Social pedagogy involves practitioners using their personality in interaction with young people in order to build relationships. This report evaluates a three month project which looked at ways of using pedagogic approaches in English residential child care. The project involved 30 residential child care workers and managers and five social pedagogues from Denmark and Germany. It took place in two parts of England and used different methods. One approach involved social pedagogues working alongside residential child care workers in three settings in the South. The other approach involved staff from six residential child care settings in the North West attending a series of development workshops led by social pedagogues. By the end of the project initial scepticism had been broken down, and one-third of practitioners said that they had been able to use pedagogy in their current practice and more than two-thirds said that they had a more solid understanding of the approach.
The Guardian, March 5th 2008, p. 13
Following the publication of a second report, the government is set to revamp its Sure Start programme which supports children under six and their families in deprived areas. New outreach workers will be provided for the most deprived communities and all centres will be directed to do more to address the needs of ethnic-minority families.
The Independent, March 19th 2008, p.19
Hundreds of children displaying anti-social behaviour will be targeted by youth workers under government plans to cut crime. Up to 1,000 of the most “challenging” youngsters will have to sign behaviour contracts under proposals unveiled by Ed Balls, Secretary of State for Children.
(See also The Guardian, March 19th 2008, p. 6)
J. Statham, J. Brannen and A. Mooney
Journal of Social Policy, vol. 37, 2008, p. 295-309
A key aspect of the modernisation agenda for the childcare workforce in England is to develop greater integration between the different types of work with children, and greater flexibility for workers to move within and between them. This article explores factors that might affect workers' ability and willingness to move between different types of childcare work. To do so it draws on selected findings from a three-year government-funded study which compared personal accounts of employment histories, current experiences and future intentions from four different types of worker (residential social workers in children's homes, family support workers, foster carers and community childminders). The findings indicate that the choice to engage in particular types of childcare work is often linked to factors such as life stage, preferred age of child, preferred working environment, and the worker's own background and needs. This suggests the need for more targeted recruitment, matching people to type of work, and for more attention to be paid to the connections between work and family life.
Nottingham: DCSF Publications, 2008
The internet and video games are very popular with children and young people and offer a range of opportunities for fun, learning and development. However, there are concerns over their access to inappropriate material, including very violent games, cyberbullying and potential exposure to paedophiles. There is a generational divide which means that parents do not necessarily feel equipped to help their children in this space. However, while children are confident with the technology, they are still developing critical evaluation skills and need help to make wise decisions. The report proposes a national strategy for child internet safety which involves better self-regulation by industry and better provision of information and education for children and families. To restrict access to age inappropriate games, it is proposed that they should be classified in the same way as films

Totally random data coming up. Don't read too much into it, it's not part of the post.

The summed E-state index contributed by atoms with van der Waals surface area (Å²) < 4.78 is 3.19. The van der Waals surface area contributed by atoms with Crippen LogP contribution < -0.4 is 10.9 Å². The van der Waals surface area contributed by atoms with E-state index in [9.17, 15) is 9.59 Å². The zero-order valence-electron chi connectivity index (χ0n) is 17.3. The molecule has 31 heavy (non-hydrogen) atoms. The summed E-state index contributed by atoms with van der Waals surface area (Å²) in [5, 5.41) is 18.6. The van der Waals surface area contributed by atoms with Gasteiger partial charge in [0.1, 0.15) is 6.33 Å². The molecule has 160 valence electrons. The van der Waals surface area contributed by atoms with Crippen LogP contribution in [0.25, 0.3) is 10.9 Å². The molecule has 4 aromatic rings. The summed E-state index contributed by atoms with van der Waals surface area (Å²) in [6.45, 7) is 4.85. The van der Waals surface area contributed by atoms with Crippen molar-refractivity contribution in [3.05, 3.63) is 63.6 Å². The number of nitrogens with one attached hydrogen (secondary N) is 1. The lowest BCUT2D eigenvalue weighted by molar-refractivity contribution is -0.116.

Community Care, Mar. 13th 2008, p. 18-19
In 2007 a partnership led by private consultancy Serco was awarded a contract to run Stoke-on-Trent Council's failing children and young people's services. Voluntary sector partners Shaftsbury Young People and fostering agency Tact have looked at services for children in care, while private consultancy Care and Health was asked to look at safeguarding. This article reports on progress.
Community Care, Mar. 6th 2008, p. 18-19
Under new government plans, Liverpool, Cardiff, Glasgow, Leeds and Solihull are considering becoming specialist authorities looking after unaccompanied child asylum seekers. However, there is concern that the funding allocated by government will be insufficient, particularly to cover leaving care costs when the young people reach the age of 18. The government also wants unaccompanied minors who are not granted asylum to have exhausted their appeal rights and been deported before they reach 18. However, given the government's poor record on returning failed asylum seekers, this could result in 18-year-olds with no recourse to public funds being left destitute.
Family Law, vol.38, Mar. 2008, p. 244-248
The introduction of special guardianship by the Adoption and Children Act 2002, implemented in 2005, was accompanied by much speculation about the purpose it would serve. Two years after its introduction, there is a growing body of case law to assist in understanding of judicial interpretation of the purposes of special guardianship. This article reviews these judicial decisions in respect of four key themes:
M. Barnes and K. Morris
Journal of Social Policy, vol. 37, 2008, p. 251-270
The Children's Fund was launched in 2000 and was directed at developing participative multi-agency working for preventative services for children at risk of social exclusion across the 150 local authorities in England. Funds were released on successful submission of an implementation plan by a local partnership, which typically comprised representatives from the local authority, the voluntary sector, health service, and youth justice service. This article presents case studies of strategies adopted by Children's Fund partnerships in work with marginalised groups of children.
The Guardian, March 25th 2008, p. 25
According to research from the Institute for Public Policy Research British children are spending more than 20 hours a week online, mainly on social networking sites. The research raises concerns about children's safety, highlighting a lack of awareness among parents and teachers as to what is being accessed by young people.